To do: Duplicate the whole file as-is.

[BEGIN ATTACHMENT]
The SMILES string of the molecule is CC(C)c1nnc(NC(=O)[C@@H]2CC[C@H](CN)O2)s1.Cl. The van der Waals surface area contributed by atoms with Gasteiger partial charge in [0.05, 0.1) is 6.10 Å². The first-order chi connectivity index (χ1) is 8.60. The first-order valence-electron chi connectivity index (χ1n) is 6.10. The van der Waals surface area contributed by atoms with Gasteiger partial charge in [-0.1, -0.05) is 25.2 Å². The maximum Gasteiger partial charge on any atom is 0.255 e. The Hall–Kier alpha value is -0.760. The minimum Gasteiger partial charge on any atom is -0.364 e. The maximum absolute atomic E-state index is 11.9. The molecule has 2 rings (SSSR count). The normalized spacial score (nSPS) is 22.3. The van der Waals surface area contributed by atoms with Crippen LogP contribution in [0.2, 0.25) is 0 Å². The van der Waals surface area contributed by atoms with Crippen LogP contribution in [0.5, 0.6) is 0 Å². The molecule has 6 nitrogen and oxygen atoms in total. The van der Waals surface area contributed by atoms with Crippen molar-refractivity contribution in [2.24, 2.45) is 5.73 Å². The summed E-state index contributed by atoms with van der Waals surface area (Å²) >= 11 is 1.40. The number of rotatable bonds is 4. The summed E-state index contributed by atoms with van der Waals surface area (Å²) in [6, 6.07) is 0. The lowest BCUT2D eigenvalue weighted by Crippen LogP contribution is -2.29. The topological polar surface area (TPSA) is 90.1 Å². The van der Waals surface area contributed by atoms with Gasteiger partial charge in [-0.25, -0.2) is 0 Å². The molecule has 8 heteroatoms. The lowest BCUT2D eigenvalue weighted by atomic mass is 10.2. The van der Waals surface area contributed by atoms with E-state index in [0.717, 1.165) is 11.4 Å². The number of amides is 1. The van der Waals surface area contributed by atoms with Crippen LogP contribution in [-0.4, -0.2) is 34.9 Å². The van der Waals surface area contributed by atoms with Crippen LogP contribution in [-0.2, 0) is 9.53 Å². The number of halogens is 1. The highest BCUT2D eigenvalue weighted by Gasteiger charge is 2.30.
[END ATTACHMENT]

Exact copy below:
The SMILES string of the molecule is CC(C)c1nnc(NC(=O)[C@@H]2CC[C@H](CN)O2)s1.Cl. The van der Waals surface area contributed by atoms with Gasteiger partial charge in [0.05, 0.1) is 6.10 Å². The first-order chi connectivity index (χ1) is 8.60. The first-order valence-electron chi connectivity index (χ1n) is 6.10. The van der Waals surface area contributed by atoms with Gasteiger partial charge in [-0.1, -0.05) is 25.2 Å². The maximum Gasteiger partial charge on any atom is 0.255 e. The Hall–Kier alpha value is -0.760. The minimum Gasteiger partial charge on any atom is -0.364 e. The maximum absolute atomic E-state index is 11.9. The molecule has 2 rings (SSSR count). The normalized spacial score (nSPS) is 22.3. The van der Waals surface area contributed by atoms with Crippen LogP contribution in [0.2, 0.25) is 0 Å². The van der Waals surface area contributed by atoms with Crippen LogP contribution in [0.5, 0.6) is 0 Å². The molecule has 6 nitrogen and oxygen atoms in total. The van der Waals surface area contributed by atoms with Crippen molar-refractivity contribution in [2.24, 2.45) is 5.73 Å². The summed E-state index contributed by atoms with van der Waals surface area (Å²) >= 11 is 1.40. The number of rotatable bonds is 4. The summed E-state index contributed by atoms with van der Waals surface area (Å²) in [6, 6.07) is 0. The lowest BCUT2D eigenvalue weighted by Crippen LogP contribution is -2.29. The topological polar surface area (TPSA) is 90.1 Å². The van der Waals surface area contributed by atoms with Gasteiger partial charge in [-0.25, -0.2) is 0 Å². The molecule has 8 heteroatoms. The lowest BCUT2D eigenvalue weighted by atomic mass is 10.2. The van der Waals surface area contributed by atoms with E-state index in [0.717, 1.165) is 11.4 Å². The number of amides is 1. The van der Waals surface area contributed by atoms with Crippen LogP contribution in [-0.4, -0.2) is 34.9 Å². The van der Waals surface area contributed by atoms with Crippen LogP contribution in [-0.2, 0) is 9.53 Å². The number of halogens is 1. The highest BCUT2D eigenvalue weighted by Gasteiger charge is 2.30.